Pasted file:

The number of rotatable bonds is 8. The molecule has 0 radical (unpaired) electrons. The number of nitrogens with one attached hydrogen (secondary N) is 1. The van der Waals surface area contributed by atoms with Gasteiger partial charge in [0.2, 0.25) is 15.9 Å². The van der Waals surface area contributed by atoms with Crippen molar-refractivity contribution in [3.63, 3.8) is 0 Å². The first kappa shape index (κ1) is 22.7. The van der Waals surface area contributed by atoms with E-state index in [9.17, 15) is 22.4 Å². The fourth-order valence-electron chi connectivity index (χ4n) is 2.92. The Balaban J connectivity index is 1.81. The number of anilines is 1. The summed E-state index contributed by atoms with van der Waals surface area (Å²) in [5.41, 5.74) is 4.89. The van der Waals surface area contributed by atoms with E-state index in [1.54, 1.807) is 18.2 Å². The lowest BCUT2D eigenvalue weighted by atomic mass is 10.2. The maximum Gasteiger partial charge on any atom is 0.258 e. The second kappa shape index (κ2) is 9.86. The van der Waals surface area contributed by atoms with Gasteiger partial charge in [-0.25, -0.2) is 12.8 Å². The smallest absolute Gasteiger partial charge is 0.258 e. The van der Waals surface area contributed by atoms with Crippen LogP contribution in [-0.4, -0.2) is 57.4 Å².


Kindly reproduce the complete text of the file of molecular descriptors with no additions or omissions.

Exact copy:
The number of rotatable bonds is 8. The molecule has 0 radical (unpaired) electrons. The number of nitrogens with one attached hydrogen (secondary N) is 1. The van der Waals surface area contributed by atoms with Gasteiger partial charge in [0.2, 0.25) is 15.9 Å². The van der Waals surface area contributed by atoms with Crippen molar-refractivity contribution in [3.63, 3.8) is 0 Å². The first kappa shape index (κ1) is 22.7. The van der Waals surface area contributed by atoms with E-state index in [9.17, 15) is 22.4 Å². The fourth-order valence-electron chi connectivity index (χ4n) is 2.92. The Balaban J connectivity index is 1.81. The number of anilines is 1. The summed E-state index contributed by atoms with van der Waals surface area (Å²) in [5.41, 5.74) is 4.89. The van der Waals surface area contributed by atoms with E-state index in [1.54, 1.807) is 18.2 Å². The lowest BCUT2D eigenvalue weighted by atomic mass is 10.2. The maximum Gasteiger partial charge on any atom is 0.258 e. The second kappa shape index (κ2) is 9.86. The van der Waals surface area contributed by atoms with Gasteiger partial charge in [-0.25, -0.2) is 12.8 Å². The smallest absolute Gasteiger partial charge is 0.258 e. The van der Waals surface area contributed by atoms with Crippen LogP contribution in [-0.4, -0.2) is 57.4 Å².